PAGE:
We possess the equipment to perform model tests of all types of propulsion systems ranging from conventional propellers to advanced waterjet systems and POD propulsion systems. Our equipment and experience covers the range from one to five propulsion units installed.
The tests are performed in our large deep water towing tank or in our shallow water manoeuvring basin.
The typical scope of work includes:
- resistance tests
- self propulsion tests
- trim tests
- added resistance tests in waves
- flow visualisation tests (streamline tests & tuft tests)
- wakefield measurement
- cavitation tests
Vessel types tested in the past include fast patrol vessels, high-speed ferries, ferries, luxury yachts, bulk carries and tankers, container vessels, sailing yachts, etc.
Numerical speed and power prediction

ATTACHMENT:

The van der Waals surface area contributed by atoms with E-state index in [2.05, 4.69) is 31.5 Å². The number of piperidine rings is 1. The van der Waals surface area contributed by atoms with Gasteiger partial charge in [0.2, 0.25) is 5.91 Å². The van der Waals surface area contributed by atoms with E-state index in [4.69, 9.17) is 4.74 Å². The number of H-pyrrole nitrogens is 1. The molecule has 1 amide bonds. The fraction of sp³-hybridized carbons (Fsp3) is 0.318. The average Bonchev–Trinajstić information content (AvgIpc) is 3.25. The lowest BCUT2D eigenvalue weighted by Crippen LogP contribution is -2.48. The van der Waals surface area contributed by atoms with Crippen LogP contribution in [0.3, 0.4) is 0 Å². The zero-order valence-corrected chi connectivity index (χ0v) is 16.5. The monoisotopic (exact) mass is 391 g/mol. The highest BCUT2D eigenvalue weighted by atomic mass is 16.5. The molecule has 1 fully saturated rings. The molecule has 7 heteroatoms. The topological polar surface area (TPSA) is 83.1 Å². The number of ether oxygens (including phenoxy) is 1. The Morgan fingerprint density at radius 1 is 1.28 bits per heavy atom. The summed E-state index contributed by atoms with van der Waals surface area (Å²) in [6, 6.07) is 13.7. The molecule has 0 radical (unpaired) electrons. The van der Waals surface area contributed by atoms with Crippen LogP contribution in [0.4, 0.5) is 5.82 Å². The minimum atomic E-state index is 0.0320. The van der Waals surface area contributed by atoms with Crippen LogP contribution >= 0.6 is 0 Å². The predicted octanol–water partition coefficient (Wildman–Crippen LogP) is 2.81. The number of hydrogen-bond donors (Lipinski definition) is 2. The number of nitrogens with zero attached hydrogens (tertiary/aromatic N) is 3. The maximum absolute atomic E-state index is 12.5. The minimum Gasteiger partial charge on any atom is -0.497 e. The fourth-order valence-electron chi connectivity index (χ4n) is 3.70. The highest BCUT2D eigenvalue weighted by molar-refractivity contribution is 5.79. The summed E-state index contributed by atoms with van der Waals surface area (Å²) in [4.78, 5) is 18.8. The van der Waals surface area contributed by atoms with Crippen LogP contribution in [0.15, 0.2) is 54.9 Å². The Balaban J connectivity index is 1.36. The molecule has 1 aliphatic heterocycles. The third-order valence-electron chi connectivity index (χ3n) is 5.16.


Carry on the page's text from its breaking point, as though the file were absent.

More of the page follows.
In the early design phase during which the hull lines are reviewed and optimised, it is highly important to be able to predict the speed of the ship and the required power accurately.
Based on our large database of resistance and propulsion data, we have developed a prediction tool. By means of this program, we assist ship designers and naval architects with speed and power predictions.
The predictions are based upon all the resistance and propulsion data obtained through our many years of service. The idea behind the database is to search for ships similar to the one considered in the new design project and use the existing results to guide the new speed and power prediction. When working with the database, it is therefore important to identify the characteristic parameters for the considered type of ship and use these parameters to search for parent ships matching the new project design.
The prediction tool can perform predictions based upon main parameters and coefficients only. Today we normally combine the database tool with advanced CFD calculations when the exact hull form is available in a digital format to prepare the best possible prediction.
When CFD calculations are involved, the resistance for the new design is typically calculated for a number of speeds, and the results are used to calibrate the output from the database method to the data for the actual hull form.